Plate exposures can be classified as intra-oral or extra-oral. Nicholsen et al. noted a pattern where extra-oral plate exposure occurred at a mean of ten months post-operatively, while intra-oral plate exposure occurred at a mean of six weeks – three months . This pattern was also seen in our population, with intraoral exposures occurring earlier than external exposures. Given the difference in timing, it is conceivable that the pathophysiology may differ between these two entities. Although there is little evidence to support this, we hypothesize that intraoral exposures are secondary to wound breakdown and salivary contamination whereas external exposure is likely related to longstanding pressure necrosis of the surrounding soft tissues although wound infection is still a contributing factor as we have seen in the present study.
Our study had several limitations. It is limited by a retrospective design albeit the findings of the association between SSI and plate exposure are strongly significant. Furthermore, some definitions used were subjective such as the definition of an adverse soft tissue defect. Furthermore, given the retrospective design, we were unable to study the volume of tissue extirpated and the volume of tissue reconstructive, both of which have implications on the development of plate exposures. Lastly the scope of our study did not capture several important outcome measures such as the impact of plate exposure on mastication, swallowing, speech, and quality of life. Future studies may address some of these issues.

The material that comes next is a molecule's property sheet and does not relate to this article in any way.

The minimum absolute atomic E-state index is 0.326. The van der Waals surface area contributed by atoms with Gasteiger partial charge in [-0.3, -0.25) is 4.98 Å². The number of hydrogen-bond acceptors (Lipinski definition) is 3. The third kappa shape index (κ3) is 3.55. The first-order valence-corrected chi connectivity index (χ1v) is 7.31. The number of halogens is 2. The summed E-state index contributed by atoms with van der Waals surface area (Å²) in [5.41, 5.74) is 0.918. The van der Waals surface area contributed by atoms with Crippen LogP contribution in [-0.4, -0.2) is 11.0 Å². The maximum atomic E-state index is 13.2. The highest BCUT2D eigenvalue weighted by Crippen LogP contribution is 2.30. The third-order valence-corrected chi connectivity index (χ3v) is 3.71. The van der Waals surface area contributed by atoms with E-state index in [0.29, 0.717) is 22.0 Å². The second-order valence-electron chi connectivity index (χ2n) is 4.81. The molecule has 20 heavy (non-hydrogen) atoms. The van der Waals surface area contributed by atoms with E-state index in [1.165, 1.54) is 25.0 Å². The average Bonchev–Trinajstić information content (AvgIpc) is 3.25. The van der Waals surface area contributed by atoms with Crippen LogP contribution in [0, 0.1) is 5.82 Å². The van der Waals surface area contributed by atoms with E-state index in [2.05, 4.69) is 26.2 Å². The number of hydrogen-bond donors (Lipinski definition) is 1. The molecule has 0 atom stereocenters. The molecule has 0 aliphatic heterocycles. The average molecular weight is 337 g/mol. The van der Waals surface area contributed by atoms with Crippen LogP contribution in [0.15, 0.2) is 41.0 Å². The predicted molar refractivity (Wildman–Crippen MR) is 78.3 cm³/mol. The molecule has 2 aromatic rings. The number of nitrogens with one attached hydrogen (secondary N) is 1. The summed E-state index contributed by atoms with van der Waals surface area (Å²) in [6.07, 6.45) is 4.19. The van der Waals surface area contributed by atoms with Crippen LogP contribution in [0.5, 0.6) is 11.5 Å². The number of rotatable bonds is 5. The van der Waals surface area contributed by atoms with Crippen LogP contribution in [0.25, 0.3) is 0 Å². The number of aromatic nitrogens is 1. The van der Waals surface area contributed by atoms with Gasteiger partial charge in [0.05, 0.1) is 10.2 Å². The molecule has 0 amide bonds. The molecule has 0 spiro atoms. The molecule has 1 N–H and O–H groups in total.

Mandibular reconstruction remains a challenging task for the head and neck reconstructive surgeon. Numerous factors including the defect size, location of the defect, and presence of wound healing compromising conditions must be judiciously reviewed and considered to prevent plate-related complications. SSIs may portend a greater risk towards the development of plate exposure, as does plate height and adverse bony defects. Plate exposure may require multiple procedures to manage and occasionally free flap reconstruction.
Centers for disease control and prevention
National nosocomial infections surveillance
Surgical site infection
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CY carried out the study design, data acquisition, coordination, data analysis and manuscript preparation. HZ, GT, and AC were involved with the data acquisition. JD conceived the study design, and was involved with the data analysis. All authors read and approved the final manuscript.
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Yao, C.M., Ziai, H., Tsang, G. et al. Surgical site infections following oral cavity cancer resection and reconstruction is a risk factor for plate exposure. J of Otolaryngol - Head & Neck Surg 46, 30 (2017). https://doi.org/10.1186/s40463-017-0206-2